Tag Archives: spying

NewsDiffs Shows Changes Made to New York Times Articles After They’re Published | Betabeat.

18 Jun

Read the article: NewsDiffs Shows Changes Made to New York Times Articles After They’re Published | Betabeat.

speech-and-sight-arabawy.org

I’ve heard stories of online news magically changing, I’ve witnessed it happen, I know it happens, but I am always happy to see it brought to the public’s attention. We ARE being censored, we ARE being monitored, my mail has been opened and inspected, and I’m not sure about the noises my friend and I always hear when we talk to each other on the phone.

I wish the people still sleeping would snap out of it and realize everything they know is a lie. I am aware that I am ignorant as well. In an Information and Communication Technology (ICT) world where information travels so quickly and is at your fingertips at all times, we cannot possibly ever know the full narrative, but at least I try to find truth, to understand it, and share what I find with others (most of whom don’t listen.) When they wake up one day after QE3 and their money that they just HAD to make is worth nothing, and the job that they just COULD NOT take a vacation from no longer pays enough for them to eat, maybe then they’ll get it.  It will be too late though. I think it already is too late.

FEMA Media Monitoring
fbo.gov

DHS social media analyst instructions

For the story on how I have been (and most likely still am) monitored, see My mail opened and inspected…

I made a large online purchase of all the books that will most likely eventually be banned. Two of my packages came opened and marked. My best friend, whom I have long discussions with concerning corruption and dissent on the phone as well as via email exchange, had her new phone intercepted at the post office by feds, however she was out of the state at the time.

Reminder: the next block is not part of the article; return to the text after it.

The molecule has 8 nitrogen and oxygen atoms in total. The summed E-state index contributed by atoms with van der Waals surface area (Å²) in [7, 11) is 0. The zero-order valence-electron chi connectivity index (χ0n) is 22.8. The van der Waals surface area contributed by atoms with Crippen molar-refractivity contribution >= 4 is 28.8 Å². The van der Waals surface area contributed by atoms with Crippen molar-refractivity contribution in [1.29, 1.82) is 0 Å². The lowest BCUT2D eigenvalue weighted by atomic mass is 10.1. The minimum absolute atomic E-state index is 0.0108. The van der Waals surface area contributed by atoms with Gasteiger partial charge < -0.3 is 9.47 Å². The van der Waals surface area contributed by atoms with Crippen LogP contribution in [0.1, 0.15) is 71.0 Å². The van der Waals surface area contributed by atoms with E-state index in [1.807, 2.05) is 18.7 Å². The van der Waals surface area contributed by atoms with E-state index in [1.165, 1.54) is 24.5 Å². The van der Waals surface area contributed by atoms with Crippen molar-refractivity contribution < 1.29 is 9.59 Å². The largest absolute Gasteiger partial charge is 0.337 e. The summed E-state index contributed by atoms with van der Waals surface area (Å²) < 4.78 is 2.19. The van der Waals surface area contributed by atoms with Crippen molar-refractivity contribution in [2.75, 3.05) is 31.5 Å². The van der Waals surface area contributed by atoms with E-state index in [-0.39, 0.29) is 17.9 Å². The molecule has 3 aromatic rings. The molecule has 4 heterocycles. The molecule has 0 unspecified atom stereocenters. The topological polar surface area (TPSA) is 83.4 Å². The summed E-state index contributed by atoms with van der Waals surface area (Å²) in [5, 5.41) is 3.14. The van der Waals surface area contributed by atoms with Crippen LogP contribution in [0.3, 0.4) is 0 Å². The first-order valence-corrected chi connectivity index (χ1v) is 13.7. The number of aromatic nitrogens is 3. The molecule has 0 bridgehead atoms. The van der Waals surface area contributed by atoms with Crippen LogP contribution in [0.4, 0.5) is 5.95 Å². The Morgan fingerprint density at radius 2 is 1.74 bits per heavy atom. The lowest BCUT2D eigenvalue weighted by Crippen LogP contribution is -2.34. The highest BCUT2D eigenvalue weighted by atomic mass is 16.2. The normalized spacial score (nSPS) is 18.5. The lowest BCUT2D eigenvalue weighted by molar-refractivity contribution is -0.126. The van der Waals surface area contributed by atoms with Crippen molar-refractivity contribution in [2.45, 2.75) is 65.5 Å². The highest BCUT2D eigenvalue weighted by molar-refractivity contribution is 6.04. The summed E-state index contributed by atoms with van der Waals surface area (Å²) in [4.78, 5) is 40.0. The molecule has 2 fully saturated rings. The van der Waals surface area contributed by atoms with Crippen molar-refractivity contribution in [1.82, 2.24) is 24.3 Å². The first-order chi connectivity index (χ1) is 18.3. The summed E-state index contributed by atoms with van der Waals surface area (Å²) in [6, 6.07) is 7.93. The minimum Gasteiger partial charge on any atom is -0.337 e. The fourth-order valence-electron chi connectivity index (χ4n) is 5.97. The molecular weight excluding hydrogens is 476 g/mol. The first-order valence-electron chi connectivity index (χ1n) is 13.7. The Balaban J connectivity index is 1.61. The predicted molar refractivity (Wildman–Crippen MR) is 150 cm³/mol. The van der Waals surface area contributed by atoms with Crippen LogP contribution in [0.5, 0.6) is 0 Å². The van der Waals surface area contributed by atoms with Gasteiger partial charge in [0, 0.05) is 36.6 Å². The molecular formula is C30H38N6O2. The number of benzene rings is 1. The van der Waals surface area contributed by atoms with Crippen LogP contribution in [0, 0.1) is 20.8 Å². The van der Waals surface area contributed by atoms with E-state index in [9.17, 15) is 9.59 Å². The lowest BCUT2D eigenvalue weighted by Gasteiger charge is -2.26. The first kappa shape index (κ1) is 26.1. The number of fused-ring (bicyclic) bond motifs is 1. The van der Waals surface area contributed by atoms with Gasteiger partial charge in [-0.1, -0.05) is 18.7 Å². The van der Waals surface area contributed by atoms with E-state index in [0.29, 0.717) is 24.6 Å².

Wow, was the person who did this 8 years old, or was it opened by the monkey they use to train the TSA?

It’s a little known fact that government employees are actually trained by monkeys. (This is a joke.)

One of the packages that was ripped open just happened to be H.G. Wells New World Order. Seriously.

After my best friend and I started emailing and talking about corruption and dissent, this started popping up on her computer. Now it shows up all of the time, but disappears within a few seconds. We’ve got some strange things going on with our phones too.


My mail opened & inspected, one package was ‘The New World Order’ by Wells; “FBI Task Force” listed in wifi networks. Is it real?

18 Jun

One of the packages that was ripped open by the government before I received it just happened to be H.G. Wells New World Order. Seriously.

One night I ordered over sixty books on Amazon.com that could very well be banned in ten years.  I chose a lot of H.G. Wells, Huxley, Zbigniew, Kissinger, Woodward, Kagan, Bernays, and many, many more.  I even got the actual Agenda 21 manual, which is put together in a hard cover book.  When my orders started arriving, I noticed two packages had been opened and marked with bright orange stickers.  One of the packages contained the book The New World Order by H.G. Wells.

This is one of the packages that was opened by grubby fed paws. They obviously wanted me to know.

Wow, was the person who did this 8 years old? Nice skills, boot-licker, did you finally graduate kindergarten?

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Google Creep Factor Increases Again, Street View Cars Spying on Emails & Texts Not Accidental

6 May

dailytech.com

                                  Image from vancouversun.com